The small house must have been pretty crowded by the time my father was born. In the Census of 1900, 11 people were living in the house. Apart from Johan Fredrik and his wife's 4 sons and 2 daughters, another swedish stonemason and his wife rented a room together with their 12 year old son Anton. Of their children, Karl was the oldest, born in 1886, then came Nils, born in 1889, then Ferdinand, born in 1890 and the last of the brothers was my grandfather Alfred, born in 1892. Later two girls were born, Anna in 1894, and Helga in 1898.
So at the Census in the year 1900 there were living four adults and seven children in the house, ranging in age from 2 to 14 years. The house was rented from the farmer and landowner Adolf Fagerholt. One can also read from the census that they produced 1 1\2 hectolitres of potatoes, had 7 fruit-bearing trees and 4 bee-hives in their garden. They also kept two pigs 17 hens and 7 roosters.
In the year 1915 I expect still more people were living in the house. The children were growing into young adults, and my grandfather's family constituted 3 more mouths to feed. So already the following year Alfred and Hedda and their two small children moved to Greåker, a small village ouside the city of Sarpsborg. Alfred had found work in the quarries there. They lived in a small white house in the mountains - close to the quarry. In a neighbouring house lived my grandmother's brother Johan and his wife Amanda. Johan was already working in the quarry. In his past time he was a fiddle-maker.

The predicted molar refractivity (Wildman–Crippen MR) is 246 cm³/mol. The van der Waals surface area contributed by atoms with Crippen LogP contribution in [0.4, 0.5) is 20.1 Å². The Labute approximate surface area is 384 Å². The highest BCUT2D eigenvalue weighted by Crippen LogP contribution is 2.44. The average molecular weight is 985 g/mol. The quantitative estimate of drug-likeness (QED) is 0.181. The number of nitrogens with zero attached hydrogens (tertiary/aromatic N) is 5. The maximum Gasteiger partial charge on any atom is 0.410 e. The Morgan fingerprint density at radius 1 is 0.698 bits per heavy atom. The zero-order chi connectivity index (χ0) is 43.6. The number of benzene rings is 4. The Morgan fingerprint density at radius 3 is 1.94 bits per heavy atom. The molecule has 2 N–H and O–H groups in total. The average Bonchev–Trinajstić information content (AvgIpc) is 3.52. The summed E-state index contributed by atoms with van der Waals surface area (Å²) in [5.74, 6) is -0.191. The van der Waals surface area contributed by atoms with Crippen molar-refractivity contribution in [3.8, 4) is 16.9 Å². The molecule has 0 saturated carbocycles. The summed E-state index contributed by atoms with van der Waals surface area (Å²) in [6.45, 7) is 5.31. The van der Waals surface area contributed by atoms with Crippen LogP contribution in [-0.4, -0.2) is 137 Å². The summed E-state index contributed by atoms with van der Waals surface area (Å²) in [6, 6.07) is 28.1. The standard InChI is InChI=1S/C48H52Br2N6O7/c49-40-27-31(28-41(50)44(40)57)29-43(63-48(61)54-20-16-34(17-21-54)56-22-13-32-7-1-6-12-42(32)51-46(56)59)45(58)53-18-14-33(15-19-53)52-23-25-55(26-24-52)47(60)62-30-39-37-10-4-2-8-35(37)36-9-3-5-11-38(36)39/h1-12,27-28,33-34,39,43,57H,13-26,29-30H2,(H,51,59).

In 1922 my father started at Greåker school. He completed school in 1929 with very good marks, especially in the subjects Mathematics and Drawing. My father however kept on drawing and painting in his pasttime. A couple of his teenage oil-paintings are preserved and framed. They look very promising, and it is really a shame he wasen't able to develop his skills in this area. In spite of my father's promising intellectual and artistic capasities, he had to start working when school-time was through. Like his father and uncle he began work in Forsberg's Stonemasonry at the age of 15. He worked in the quarries for 10 years. During this time my father became influenced by the Syndicalistic Movement - widespread ideas among the stonemasons at the time. The Syndicalists were also pasifists, so when his military service was due, my father refused to enroll. He told me he had to serve three weeks in prison (on bread and water) for this refusal in 1936.
In February 1940 my father left the Stonemasonry with the following credentials :
Stonemason Hilding Andersen has worked at Forsberg’s Stonemasonry for 10 years.
During this time he has executed all parts of his work very conscientiously, and I
can only give him my best recommendations.
Greåker den 1/3/40
Greåker den 1/3/40
From his private accounts one can read that he left from Oslo on the 19th of March, and on the 21st he spends his first night abroad in The Scandinavian Sailor's Home in Liverpool. His wages was 42 kroner pr. Month (£ 10), and his work was in the engine-room.